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A Conversation With the New AUC Provost: Rebuilding the Basics

/ 19 May 2016

A Conversation With the New AUC Provost: Rebuilding the Basics

CAIRO—One central factor compelled Mahmoud El-Gamal to move back to the country he left 30 years ago: his alma mater.

A 1983 graduate of the American University in Cairo (AUC), El-Gamal is now the institution’s new provost, beginning his tenure this month with the start of classes.

“I wouldn’t have left my students and research and gone to do this job at any other university,” says El-Gamal, who came to AUC in July after 16 years at Rice University in Texas. “I want to find a way to give back and provide the same experience I had as a student.”

A leading scholar in the field of Islamic economics, El-Gamal was previously a professor of economics and statistics at Rice, where he held the endowed Chair in Islamic Economics, Finance and Management. With research interests spanning from finance, econometrics and decision science to economics of the Middle East and Islamic transactions law, he seeks to enhance AUC’s education, research and intellectual missions in his new position.

At his new office in eastern Cairo, he spoke with Al-Fanar Media:

What will your main short-term and long-term focuses in your new position be?

I thought coming in in July that my short-term focus was going to be on housing the research mission of the university, thinking that our liberal-arts education, our undergraduate core mission, was on solid footing. And I’ve discovered that it’s not as secure as I thought it would be. I’m not going to lose sight of the research mission, because I think to deliver excellent liberal-arts education in this day and age you need faculty who are engaged in research and therefore who are pushing the frontiers of knowledge, otherwise the students will not feel that what they are learning is current. But my short-term mission, I believe, is to re-establish the strength of our core liberal-arts education, which has suffered a little bit over the past few years.

Simultaneously, I want to figure out how to realign the intellectual enterprise of the university—represented by the research and intellectual interests of our full-time faculty—with the educational mission, which is mostly shaped by the interests of the students.

Why is the core university mission not as secure as it could be?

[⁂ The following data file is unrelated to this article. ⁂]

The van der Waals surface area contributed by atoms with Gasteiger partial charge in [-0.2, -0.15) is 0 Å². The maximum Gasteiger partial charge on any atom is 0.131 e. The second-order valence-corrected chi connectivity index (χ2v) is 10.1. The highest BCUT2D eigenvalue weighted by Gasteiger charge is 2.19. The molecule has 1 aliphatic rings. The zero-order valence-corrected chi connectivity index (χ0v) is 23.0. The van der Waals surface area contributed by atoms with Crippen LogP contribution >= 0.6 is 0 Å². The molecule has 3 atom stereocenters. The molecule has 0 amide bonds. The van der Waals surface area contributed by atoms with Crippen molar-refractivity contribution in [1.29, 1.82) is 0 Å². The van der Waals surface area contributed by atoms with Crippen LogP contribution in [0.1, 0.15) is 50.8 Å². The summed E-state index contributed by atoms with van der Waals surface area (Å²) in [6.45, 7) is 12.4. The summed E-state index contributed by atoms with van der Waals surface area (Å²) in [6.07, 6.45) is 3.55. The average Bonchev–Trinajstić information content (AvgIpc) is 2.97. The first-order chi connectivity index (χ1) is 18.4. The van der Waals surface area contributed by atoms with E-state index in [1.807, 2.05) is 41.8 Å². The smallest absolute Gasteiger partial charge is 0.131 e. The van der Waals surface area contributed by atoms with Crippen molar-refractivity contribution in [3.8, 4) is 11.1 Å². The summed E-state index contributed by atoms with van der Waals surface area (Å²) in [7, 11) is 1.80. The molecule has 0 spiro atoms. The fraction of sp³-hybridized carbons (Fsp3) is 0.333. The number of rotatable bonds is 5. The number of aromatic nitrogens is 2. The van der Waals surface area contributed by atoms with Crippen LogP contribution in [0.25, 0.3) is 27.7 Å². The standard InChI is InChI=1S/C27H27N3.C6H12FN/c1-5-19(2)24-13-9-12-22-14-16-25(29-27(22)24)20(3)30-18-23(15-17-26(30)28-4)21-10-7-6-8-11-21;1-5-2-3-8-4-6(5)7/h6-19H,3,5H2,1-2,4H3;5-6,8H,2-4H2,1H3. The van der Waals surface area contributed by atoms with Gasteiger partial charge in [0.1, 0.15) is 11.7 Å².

It’s not unique to AUC. I taught at four different universities in the U.S. and they all have the same problem. More and more students are thinking about what job they are going to get at the end of their undergraduate education, instead of doing what we preach the students should do: Find what they’re good at, what they like and work on the intersection. So, we have too many students who are interested in pre-professional fields, mainly business and engineering.

You don’t really have a liberal-arts education if you’re sitting in philosophy class and everybody is either a business or engineering student… We need to populate the intellectual enterprise with students who are interested in every aspect of the intellectual enterprise.

What are your plans for building the faculty of AUC and attracting new talent?

Any university that has a tenure system will have a very slow rate of change in its faculty. I think we have to first think of revitalizing the existing faculty. We need to empower the faculty who are already productive to continue to be productive and not saddle them with too much administrative work and possibly have a way to reward excellence and intellectual output—whether it’s scholarship or research or being a public intellectual.

My first strategy is to try to create a culture where we accept that we will all contribute to the overall enterprise of the university in different ways, but we are all equals because we need each other. 

When it comes to research, what do you see as important topics for research for AUC in the coming decade?

Ultimately, the most important areas of research are the areas where we can provide the most value to the country, the region and mankind… But, if we are going to invest in university resources—and we have very limited resources—there are a few areas that I think are really important for Egypt.

One obvious one is the whole nexus of energy, environment and food. We’re a country that imports too much of its food, has a very noticeable energy shortage and environmentally we don’t want Cairo to be Beijing. We have faculty in a very broad spectrum of departments and centers who work on bits and pieces of this.